Data: IHME COVID-19 health service utilization forecasting team; Cartogram: Andrew Witherspoon/Axios

Although the coronavirus is expected to peak in the U.S. in two weeks, many states will see their individual peaks well after that, according to a model by the University of Washington's Institute for Health Metrics and Evaluation.

Why it matters: States like Virginia and Maryland have more time to prepare for their systems to be maximally strained — if they make good use of that time.

States' coronavirus peaks are defined as the point at which there is the most demand for resources, namely hospital beds and ventilators.

  • This is also the point at which the most health care workers will be needed to care for coronavirus patients.

Some experts warn that states expected to face the hardest hit later in the year aren't using their lead time well.

  • "The states that are going to be affected last need to start husbanding resources now, because the feds could get tapped out ... by some of these early states, particularly New York, which has absorbed a lot of federal resources," former Food and Drug Administration Commissioner Scott Gottlieb told me.
  • Even though they may not be seeing a huge number of cases now, states like Texas and Florida should stop doing elective surgeries now in order to preserve personal protective equipment — like masks, gowns and gloves — for their health care workers, Gottlieb added.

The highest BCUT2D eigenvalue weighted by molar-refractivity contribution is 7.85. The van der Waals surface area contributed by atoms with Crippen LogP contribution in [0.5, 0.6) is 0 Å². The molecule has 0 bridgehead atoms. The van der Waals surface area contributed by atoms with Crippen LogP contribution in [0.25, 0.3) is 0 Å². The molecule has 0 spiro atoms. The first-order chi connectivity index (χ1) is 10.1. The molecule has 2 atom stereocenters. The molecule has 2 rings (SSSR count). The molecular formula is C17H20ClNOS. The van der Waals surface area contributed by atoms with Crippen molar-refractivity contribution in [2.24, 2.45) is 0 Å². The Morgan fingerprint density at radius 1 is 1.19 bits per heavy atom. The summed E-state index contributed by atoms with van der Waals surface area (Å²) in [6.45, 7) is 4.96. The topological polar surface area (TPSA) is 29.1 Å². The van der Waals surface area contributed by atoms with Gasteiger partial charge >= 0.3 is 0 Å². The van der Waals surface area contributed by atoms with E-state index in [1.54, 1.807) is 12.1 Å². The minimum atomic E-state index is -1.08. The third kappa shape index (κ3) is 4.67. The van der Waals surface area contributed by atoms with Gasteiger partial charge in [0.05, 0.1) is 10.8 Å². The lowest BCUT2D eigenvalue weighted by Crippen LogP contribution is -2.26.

The bottom line: Coronavirus outbreaks, both globally and in the U.S., have seemed manageable until it's too late. For states that so far aren't hit hard, there's no such thing as over-preparing.

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Go deeper

Updated 1 hour ago - Politics & Policy

Coronavirus dashboard

Illustration: Sarah Grillo/Axios

  1. Global: Total confirmed cases as of 10 a.m. ET: 19,412,292 — Total deaths: 722,066 — Total recoveries — 11,773,112Map.
  2. U.S.: Total confirmed cases as of 10 a.m. ET: 4,945,795 — Total deaths: 161,456 — Total recoveries: 1,623,870 — Total tests: 60,415,558Map.
  3. Politics: Trump says he's prepared to sign executive orders on coronavirus aid.
  4. Public health: Fauci says chances are "not great" that COVID-19 vaccine will be 98% effective
  5. Science: Indoor air is the next coronavirus frontline.
  6. World: Africa records over 1 million coronavirus cases — Gates Foundation puts $150 million behind coronavirus vaccine production.
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Why it matters: That fact means indoor spaces can become hot spots. Those spaces also happen to be where most business and schooling takes place, so any hope for a return to normality will require better ways of filtering indoor air.

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Online learning can be frustrating for students, teachers and parents, but some methods are working.

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